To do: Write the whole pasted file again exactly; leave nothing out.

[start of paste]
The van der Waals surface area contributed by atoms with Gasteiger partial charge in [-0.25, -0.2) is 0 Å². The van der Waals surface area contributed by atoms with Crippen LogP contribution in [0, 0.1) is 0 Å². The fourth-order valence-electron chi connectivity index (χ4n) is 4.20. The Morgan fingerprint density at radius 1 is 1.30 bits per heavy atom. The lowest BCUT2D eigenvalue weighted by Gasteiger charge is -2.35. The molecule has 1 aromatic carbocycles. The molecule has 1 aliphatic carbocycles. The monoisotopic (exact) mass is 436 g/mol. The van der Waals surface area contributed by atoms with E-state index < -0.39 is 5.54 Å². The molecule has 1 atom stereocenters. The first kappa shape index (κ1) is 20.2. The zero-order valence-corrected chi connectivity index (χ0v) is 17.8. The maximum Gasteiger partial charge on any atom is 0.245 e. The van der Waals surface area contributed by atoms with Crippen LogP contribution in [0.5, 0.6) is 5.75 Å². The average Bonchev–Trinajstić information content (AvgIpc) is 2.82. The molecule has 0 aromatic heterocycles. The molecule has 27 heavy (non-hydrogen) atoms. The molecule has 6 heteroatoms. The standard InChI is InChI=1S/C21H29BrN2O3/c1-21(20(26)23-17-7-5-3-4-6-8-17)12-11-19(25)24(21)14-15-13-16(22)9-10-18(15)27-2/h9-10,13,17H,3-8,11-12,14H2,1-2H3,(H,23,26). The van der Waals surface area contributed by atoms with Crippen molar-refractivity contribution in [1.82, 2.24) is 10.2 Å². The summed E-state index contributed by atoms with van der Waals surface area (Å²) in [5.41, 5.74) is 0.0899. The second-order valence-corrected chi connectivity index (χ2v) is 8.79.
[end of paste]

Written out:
The van der Waals surface area contributed by atoms with Gasteiger partial charge in [-0.25, -0.2) is 0 Å². The van der Waals surface area contributed by atoms with Crippen LogP contribution in [0, 0.1) is 0 Å². The fourth-order valence-electron chi connectivity index (χ4n) is 4.20. The Morgan fingerprint density at radius 1 is 1.30 bits per heavy atom. The lowest BCUT2D eigenvalue weighted by Gasteiger charge is -2.35. The molecule has 1 aromatic carbocycles. The molecule has 1 aliphatic carbocycles. The monoisotopic (exact) mass is 436 g/mol. The van der Waals surface area contributed by atoms with E-state index < -0.39 is 5.54 Å². The molecule has 1 atom stereocenters. The first kappa shape index (κ1) is 20.2. The zero-order valence-corrected chi connectivity index (χ0v) is 17.8. The maximum Gasteiger partial charge on any atom is 0.245 e. The van der Waals surface area contributed by atoms with Crippen LogP contribution in [0.5, 0.6) is 5.75 Å². The average Bonchev–Trinajstić information content (AvgIpc) is 2.82. The molecule has 0 aromatic heterocycles. The molecule has 27 heavy (non-hydrogen) atoms. The molecule has 6 heteroatoms. The standard InChI is InChI=1S/C21H29BrN2O3/c1-21(20(26)23-17-7-5-3-4-6-8-17)12-11-19(25)24(21)14-15-13-16(22)9-10-18(15)27-2/h9-10,13,17H,3-8,11-12,14H2,1-2H3,(H,23,26). The van der Waals surface area contributed by atoms with Crippen molar-refractivity contribution in [1.82, 2.24) is 10.2 Å². The summed E-state index contributed by atoms with van der Waals surface area (Å²) in [5.41, 5.74) is 0.0899. The second-order valence-corrected chi connectivity index (χ2v) is 8.79.